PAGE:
“Bite-Size Bits of Local, National, and Global History”
“Bite-Size Bits of Local, National, and Global History”
Springfield in Sangamon County, Illinois — The American Midwest (Great Lakes)

Republican Wigwams

Republican Wigwams Marker image. Click for full size.
By Beverly Pfingsten, June 9, 2012
1. Republican Wigwams Marker
During the 1860 election Illinois Republicans held conventions in temporary wood and canvas structures dubbed "Wigwams."
"Wigwams" were reminiscent of the "Log Cabins" from the 1840 presidential campaign. They quickly became symbols of the young Republican party's vigor. Cheap, easy to construct, spacious, and conducive to generating party spirit, they made ideal political assembly halls. "Every Republican club in every considerable town will have its Wigwam," party leaders boasted. In Decatur's Wigwam state Republicans nominated Lincoln for the Presidency.

In Chicago's two-story, wood-frame Wigwam the country's Republicans nominated Lincoln as their national candidate. Springfield Republicans had a Wigwam, too. They erected it on the southeast corner of Sixth and Monroe Streets. Here on numerous occasions during the summer and fall of 1860, local party leaders and distinguished out-of-towners whipped the party faithful to a frenzy. Candidate Lincoln visited on occasion, but following the tradition of his day he did not give a campaign speech here - or anywhere else.

During the Civil War Illinois built a "Soldiers' Home" where the Wigwam had stood. Used as barracks and a receiving station for sick soldiers, its second-floor balcony was filled with cots, and on the ground floor were offices, a kitchen, dining

Photo of the Soldiers' Home image. Click for full size.
By Beverly Pfingsten, June 9, 2012
2. Photo of the Soldiers' Home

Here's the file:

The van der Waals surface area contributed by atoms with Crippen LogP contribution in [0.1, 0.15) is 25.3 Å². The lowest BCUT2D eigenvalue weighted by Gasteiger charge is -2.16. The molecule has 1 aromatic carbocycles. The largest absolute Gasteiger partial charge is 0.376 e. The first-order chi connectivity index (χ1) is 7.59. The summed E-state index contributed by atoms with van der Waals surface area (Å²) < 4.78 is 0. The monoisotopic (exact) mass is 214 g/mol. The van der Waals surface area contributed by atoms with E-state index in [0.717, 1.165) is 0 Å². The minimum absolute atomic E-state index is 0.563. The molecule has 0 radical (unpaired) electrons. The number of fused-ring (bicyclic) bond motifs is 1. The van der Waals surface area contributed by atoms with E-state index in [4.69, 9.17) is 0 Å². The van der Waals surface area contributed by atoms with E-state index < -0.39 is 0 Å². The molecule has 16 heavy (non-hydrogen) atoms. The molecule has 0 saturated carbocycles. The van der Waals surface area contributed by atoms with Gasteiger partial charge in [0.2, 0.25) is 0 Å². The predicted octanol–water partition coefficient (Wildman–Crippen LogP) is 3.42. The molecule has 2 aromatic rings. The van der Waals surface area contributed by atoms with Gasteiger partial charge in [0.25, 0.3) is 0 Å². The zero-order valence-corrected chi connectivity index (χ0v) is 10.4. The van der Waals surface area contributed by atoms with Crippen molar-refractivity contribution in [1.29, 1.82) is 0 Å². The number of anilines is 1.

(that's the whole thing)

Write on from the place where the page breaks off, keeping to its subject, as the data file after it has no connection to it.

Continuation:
room, and a room where women of the Ladies' Soldiers' Aid Society made bandages, splints, and other first aid items.

The U.S. government owned the corner lot on which the Home was built. President Lincoln authorized its use for a Soldiers' Home "with the understanding that the government does not incur any expense." When invited to attend the dedication in April 1864, the President had to send his "regrets" due to pressing War matters.

Letter and Photo
Lincoln's letter authorizing the construction of a Soldier's Home on federally owned land.
Illinois' war-time governor, Richard Yates, a Republican ally of Lincoln's, stands in front of the Soldiers' Home during the Civil War, wearing a Lincoln-like stovepipe hat.

Marker series. This marker is included in the Looking for Lincoln marker series.
Location. 39° 47.958′ N, 89° 38.863′ W. Marker is in Springfield, Illinois, in Sangamon County. Marker is at the intersection of East Monroe Street and South 6th Street on East Monroe Street. Touch for map. Marker is in this post office area: Springfield IL 62701, United States of America.
Other nearby markers. At least 8 other markers are within walking distance of this marker. Animal Problems (about 300 feet away, measured in a direct line); Lincoln-Herndon Law Offices (about 400 feet away); Lincoln's Carriage Maker (about 400 feet away); The American House (about 400 feet away); Leaping Lincoln (about 400 feet away); a different marker also named Lincoln-Herndon Law Offices (about 400 feet away); Lincoln's Springfield (about 400 feet away); In Their Springfield Prime (about 500 feet away). Touch for a list and map of all markers in Springfield.
Categories. PoliticsWar, US Civil

Credits. This page was last revised on June 16, 2016. This page originally submitted on July 2, 2012, by Bill Pfingsten of Bel Air, Maryland. This page has been viewed 397 times since then and 24 times this year. Photos:   1, 2. submitted on July 2, 2012, by Bill Pfingsten of Bel Air, Maryland.
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